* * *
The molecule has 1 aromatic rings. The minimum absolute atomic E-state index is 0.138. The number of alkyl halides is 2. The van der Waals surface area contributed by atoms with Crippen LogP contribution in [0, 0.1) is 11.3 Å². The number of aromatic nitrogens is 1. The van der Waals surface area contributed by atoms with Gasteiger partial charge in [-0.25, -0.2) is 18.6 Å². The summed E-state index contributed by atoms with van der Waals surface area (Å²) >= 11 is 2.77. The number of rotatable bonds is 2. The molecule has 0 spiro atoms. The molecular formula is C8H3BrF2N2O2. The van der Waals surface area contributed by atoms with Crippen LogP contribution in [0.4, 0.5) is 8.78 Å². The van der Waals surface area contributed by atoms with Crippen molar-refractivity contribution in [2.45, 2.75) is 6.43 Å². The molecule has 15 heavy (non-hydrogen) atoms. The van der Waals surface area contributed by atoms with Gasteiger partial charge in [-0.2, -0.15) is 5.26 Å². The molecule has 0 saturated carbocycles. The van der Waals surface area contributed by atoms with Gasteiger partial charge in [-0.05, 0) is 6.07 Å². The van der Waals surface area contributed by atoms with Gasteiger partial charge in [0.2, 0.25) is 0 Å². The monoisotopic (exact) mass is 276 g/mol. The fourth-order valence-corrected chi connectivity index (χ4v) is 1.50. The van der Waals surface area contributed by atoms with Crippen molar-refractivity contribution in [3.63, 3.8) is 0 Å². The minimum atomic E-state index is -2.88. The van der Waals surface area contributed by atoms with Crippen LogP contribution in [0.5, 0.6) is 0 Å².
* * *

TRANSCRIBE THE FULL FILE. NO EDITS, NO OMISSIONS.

The molecule has 1 aromatic rings. The minimum absolute atomic E-state index is 0.138. The number of alkyl halides is 2. The van der Waals surface area contributed by atoms with Crippen LogP contribution in [0, 0.1) is 11.3 Å². The number of aromatic nitrogens is 1. The van der Waals surface area contributed by atoms with Gasteiger partial charge in [-0.25, -0.2) is 18.6 Å². The summed E-state index contributed by atoms with van der Waals surface area (Å²) >= 11 is 2.77. The number of rotatable bonds is 2. The molecule has 0 spiro atoms. The molecular formula is C8H3BrF2N2O2. The van der Waals surface area contributed by atoms with Crippen LogP contribution in [0.4, 0.5) is 8.78 Å². The van der Waals surface area contributed by atoms with Crippen molar-refractivity contribution in [2.45, 2.75) is 6.43 Å². The molecule has 15 heavy (non-hydrogen) atoms. The van der Waals surface area contributed by atoms with Gasteiger partial charge in [-0.2, -0.15) is 5.26 Å². The molecule has 0 saturated carbocycles. The van der Waals surface area contributed by atoms with Gasteiger partial charge in [-0.05, 0) is 6.07 Å². The van der Waals surface area contributed by atoms with Gasteiger partial charge in [0.2, 0.25) is 0 Å². The monoisotopic (exact) mass is 276 g/mol. The fourth-order valence-corrected chi connectivity index (χ4v) is 1.50. The van der Waals surface area contributed by atoms with Crippen molar-refractivity contribution in [3.63, 3.8) is 0 Å². The minimum atomic E-state index is -2.88. The van der Waals surface area contributed by atoms with Crippen LogP contribution in [0.5, 0.6) is 0 Å².